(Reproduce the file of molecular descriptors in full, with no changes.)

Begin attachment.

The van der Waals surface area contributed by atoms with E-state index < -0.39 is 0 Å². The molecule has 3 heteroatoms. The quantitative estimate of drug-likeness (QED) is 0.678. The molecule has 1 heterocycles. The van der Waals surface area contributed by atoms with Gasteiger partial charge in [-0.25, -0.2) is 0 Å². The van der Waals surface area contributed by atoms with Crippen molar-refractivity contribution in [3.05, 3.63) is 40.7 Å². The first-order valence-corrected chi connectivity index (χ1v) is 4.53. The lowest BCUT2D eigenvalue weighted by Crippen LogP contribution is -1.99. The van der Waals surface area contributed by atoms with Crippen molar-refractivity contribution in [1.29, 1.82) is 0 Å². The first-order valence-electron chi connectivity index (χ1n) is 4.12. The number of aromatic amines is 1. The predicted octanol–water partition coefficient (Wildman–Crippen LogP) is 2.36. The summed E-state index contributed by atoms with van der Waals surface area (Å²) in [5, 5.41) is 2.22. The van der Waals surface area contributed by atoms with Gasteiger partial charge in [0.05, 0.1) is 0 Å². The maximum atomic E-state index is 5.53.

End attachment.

The van der Waals surface area contributed by atoms with E-state index < -0.39 is 0 Å². The molecule has 3 heteroatoms. The quantitative estimate of drug-likeness (QED) is 0.678. The molecule has 1 heterocycles. The van der Waals surface area contributed by atoms with Gasteiger partial charge in [-0.25, -0.2) is 0 Å². The van der Waals surface area contributed by atoms with Crippen molar-refractivity contribution in [3.05, 3.63) is 40.7 Å². The first-order valence-corrected chi connectivity index (χ1v) is 4.53. The lowest BCUT2D eigenvalue weighted by Crippen LogP contribution is -1.99. The van der Waals surface area contributed by atoms with Crippen molar-refractivity contribution in [1.29, 1.82) is 0 Å². The first-order valence-electron chi connectivity index (χ1n) is 4.12. The number of aromatic amines is 1. The predicted octanol–water partition coefficient (Wildman–Crippen LogP) is 2.36. The summed E-state index contributed by atoms with van der Waals surface area (Å²) in [5, 5.41) is 2.22. The van der Waals surface area contributed by atoms with Gasteiger partial charge in [0.05, 0.1) is 0 Å². The maximum atomic E-state index is 5.53.